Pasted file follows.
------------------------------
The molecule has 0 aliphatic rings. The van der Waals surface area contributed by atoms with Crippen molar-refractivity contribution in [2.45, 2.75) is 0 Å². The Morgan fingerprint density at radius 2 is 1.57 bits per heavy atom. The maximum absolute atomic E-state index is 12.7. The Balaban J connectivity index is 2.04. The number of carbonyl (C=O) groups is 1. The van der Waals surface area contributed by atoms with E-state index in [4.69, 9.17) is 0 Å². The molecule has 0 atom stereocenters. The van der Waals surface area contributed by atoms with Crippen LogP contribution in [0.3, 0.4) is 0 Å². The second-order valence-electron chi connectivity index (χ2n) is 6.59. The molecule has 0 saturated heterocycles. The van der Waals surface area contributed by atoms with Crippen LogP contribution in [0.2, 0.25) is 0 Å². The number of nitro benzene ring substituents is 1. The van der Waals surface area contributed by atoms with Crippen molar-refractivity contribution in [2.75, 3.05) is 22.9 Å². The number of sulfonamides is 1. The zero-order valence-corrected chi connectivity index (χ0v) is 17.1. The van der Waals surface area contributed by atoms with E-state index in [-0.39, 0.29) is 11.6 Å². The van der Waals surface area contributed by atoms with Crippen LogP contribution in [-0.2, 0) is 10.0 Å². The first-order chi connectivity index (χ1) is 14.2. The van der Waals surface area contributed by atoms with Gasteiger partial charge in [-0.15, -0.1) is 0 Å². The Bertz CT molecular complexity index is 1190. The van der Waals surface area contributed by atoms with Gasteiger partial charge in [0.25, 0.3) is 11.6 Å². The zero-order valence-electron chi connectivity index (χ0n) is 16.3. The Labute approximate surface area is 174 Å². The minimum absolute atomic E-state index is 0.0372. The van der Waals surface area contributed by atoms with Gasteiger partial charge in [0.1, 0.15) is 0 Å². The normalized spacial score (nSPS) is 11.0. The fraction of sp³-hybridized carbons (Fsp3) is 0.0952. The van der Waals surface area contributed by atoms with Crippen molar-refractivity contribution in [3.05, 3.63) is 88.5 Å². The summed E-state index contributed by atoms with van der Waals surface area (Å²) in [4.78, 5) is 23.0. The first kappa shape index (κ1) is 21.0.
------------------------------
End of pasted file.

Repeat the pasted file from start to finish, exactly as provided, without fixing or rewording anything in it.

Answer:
The molecule has 0 aliphatic rings. The van der Waals surface area contributed by atoms with Crippen molar-refractivity contribution in [2.45, 2.75) is 0 Å². The Morgan fingerprint density at radius 2 is 1.57 bits per heavy atom. The maximum absolute atomic E-state index is 12.7. The Balaban J connectivity index is 2.04. The number of carbonyl (C=O) groups is 1. The van der Waals surface area contributed by atoms with E-state index in [4.69, 9.17) is 0 Å². The molecule has 0 atom stereocenters. The van der Waals surface area contributed by atoms with Crippen LogP contribution in [0.3, 0.4) is 0 Å². The second-order valence-electron chi connectivity index (χ2n) is 6.59. The molecule has 0 saturated heterocycles. The van der Waals surface area contributed by atoms with Crippen LogP contribution in [0.2, 0.25) is 0 Å². The number of nitro benzene ring substituents is 1. The van der Waals surface area contributed by atoms with Crippen molar-refractivity contribution in [2.75, 3.05) is 22.9 Å². The number of sulfonamides is 1. The zero-order valence-corrected chi connectivity index (χ0v) is 17.1. The van der Waals surface area contributed by atoms with E-state index in [-0.39, 0.29) is 11.6 Å². The van der Waals surface area contributed by atoms with Crippen LogP contribution in [-0.2, 0) is 10.0 Å². The first-order chi connectivity index (χ1) is 14.2. The van der Waals surface area contributed by atoms with Gasteiger partial charge in [-0.15, -0.1) is 0 Å². The Bertz CT molecular complexity index is 1190. The van der Waals surface area contributed by atoms with Gasteiger partial charge in [0.25, 0.3) is 11.6 Å². The zero-order valence-electron chi connectivity index (χ0n) is 16.3. The Labute approximate surface area is 174 Å². The minimum absolute atomic E-state index is 0.0372. The van der Waals surface area contributed by atoms with Gasteiger partial charge in [0.1, 0.15) is 0 Å². The normalized spacial score (nSPS) is 11.0. The fraction of sp³-hybridized carbons (Fsp3) is 0.0952. The van der Waals surface area contributed by atoms with Crippen molar-refractivity contribution in [3.05, 3.63) is 88.5 Å². The summed E-state index contributed by atoms with van der Waals surface area (Å²) in [4.78, 5) is 23.0. The first kappa shape index (κ1) is 21.0.